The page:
Sen. David Holt has introduced Senate Joint Resolution 44, which would ask the people of Oklahoma to set the cap on the state’s Rainy Day Fund at 15 percent of the total state budget (approximately $24 billion). Currently, the Rainy Day Fund’s 15 percent cap is measured against the artificially smaller number of “general revenue fund certification” that was just $5.6 billion for the most recent budget, less than a quarter of the dollar amount actually spent by the state.
“The thing that should frustrate all of us is that we have a century of experience telling us that an energy-based economy dramatically rises and falls, and yet we still don’t have a savings account that appreciates that fact,” said Holt, R-Oklahoma City. “Though addressing the short-term crisis is important, we should also move forward on long-term reforms like this while the lessons are fresh, or we’ll simply find ourselves in this predicament again. Now that we know our actual state budget is in excess of $24 billion, we should act to create a Rainy Day Fund that is up to the task. Our current Rainy Day Fund gives a false sense of security by measuring itself against an artificial number that is less than a quarter of the state’s actual spending. No responsible citizen would run their household this way, and neither should we.”
Last session, Senate negotiators, led by Appropriations Chairman Clark Jolley, fought to include for the first time in modern history the total state budget in the annual appropriations bill (HB 2242). That number was $24,013,849,390. Now that the total state budget is known to be at least $24 billion, Senator Holt maintains Oklahoma has the knowledge needed to make a fundamental reform in the way money is saved for economic downturns.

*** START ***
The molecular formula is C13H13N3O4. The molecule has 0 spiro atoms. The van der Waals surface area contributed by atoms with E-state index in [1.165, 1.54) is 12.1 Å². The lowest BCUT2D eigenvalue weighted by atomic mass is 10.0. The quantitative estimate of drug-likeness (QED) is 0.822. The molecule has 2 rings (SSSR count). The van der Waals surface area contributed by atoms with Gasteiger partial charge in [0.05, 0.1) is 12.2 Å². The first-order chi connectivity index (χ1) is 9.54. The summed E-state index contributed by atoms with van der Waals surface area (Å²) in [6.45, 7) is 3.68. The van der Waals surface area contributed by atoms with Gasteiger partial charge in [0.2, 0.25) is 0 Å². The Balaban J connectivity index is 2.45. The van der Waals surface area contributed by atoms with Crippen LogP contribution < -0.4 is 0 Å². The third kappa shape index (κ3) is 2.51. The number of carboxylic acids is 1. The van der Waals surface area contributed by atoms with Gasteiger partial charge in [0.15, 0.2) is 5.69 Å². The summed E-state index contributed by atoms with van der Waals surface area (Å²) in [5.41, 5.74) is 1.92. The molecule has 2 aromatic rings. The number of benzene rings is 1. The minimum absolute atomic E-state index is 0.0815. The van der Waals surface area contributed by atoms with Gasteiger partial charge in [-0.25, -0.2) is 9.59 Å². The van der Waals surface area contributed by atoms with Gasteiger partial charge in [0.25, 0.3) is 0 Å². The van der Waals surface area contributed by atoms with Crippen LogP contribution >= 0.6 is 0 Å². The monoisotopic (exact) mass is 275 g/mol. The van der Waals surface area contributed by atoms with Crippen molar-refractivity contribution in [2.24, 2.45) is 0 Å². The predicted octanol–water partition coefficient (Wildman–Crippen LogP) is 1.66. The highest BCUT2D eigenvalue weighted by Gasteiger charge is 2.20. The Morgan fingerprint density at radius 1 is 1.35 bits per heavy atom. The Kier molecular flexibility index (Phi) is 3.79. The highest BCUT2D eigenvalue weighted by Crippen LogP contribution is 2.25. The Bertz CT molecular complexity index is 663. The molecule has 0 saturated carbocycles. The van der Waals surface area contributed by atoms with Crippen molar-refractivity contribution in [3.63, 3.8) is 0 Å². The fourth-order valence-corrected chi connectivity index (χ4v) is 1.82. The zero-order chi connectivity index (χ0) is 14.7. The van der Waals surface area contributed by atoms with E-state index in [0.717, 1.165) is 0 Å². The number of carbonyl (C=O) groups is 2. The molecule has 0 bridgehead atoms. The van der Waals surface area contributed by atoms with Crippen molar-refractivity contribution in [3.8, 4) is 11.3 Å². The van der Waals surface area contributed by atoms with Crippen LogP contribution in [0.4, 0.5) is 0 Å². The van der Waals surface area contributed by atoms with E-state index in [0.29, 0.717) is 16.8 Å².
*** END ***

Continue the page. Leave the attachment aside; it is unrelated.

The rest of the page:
Holt also reiterated the long-term need for budget-only sessions, so that greater time can be given to budget planning. That change has been proposed through Senate Joint Resolution 30, authored by Senate President Pro Tempore Brian Bingman, which passed the Senate and awaits consideration in the House. SJR 30 was also the subject of an interim study last year. The measure would allow consideration of the budget every year, but would limit proposals for statutory changes to every other year. This would leave legislators with significantly more time to consider the increasingly large and complex problems inherent in a $24 billion budget.
“I commend recent actions by Senate leadership to spend more time on the budget, but as long as we still consider thousands of statutory changes each year, we are not giving adequate time to the budget process. The results speak for themselves,” Holt said. “We can be a lot better at seeing around corners, but we have to dedicate the appropriate time to the task.”
SJR 44 can be considered by the Legislature during the session that begins February 1. Because it is a proposed amendment to the Constitution, it would be placed on the November, 2016 ballot for consideration by the voters. SJR 30 is also eligible for further consideration this upcoming legislative session, and would also require a vote of the people to become law.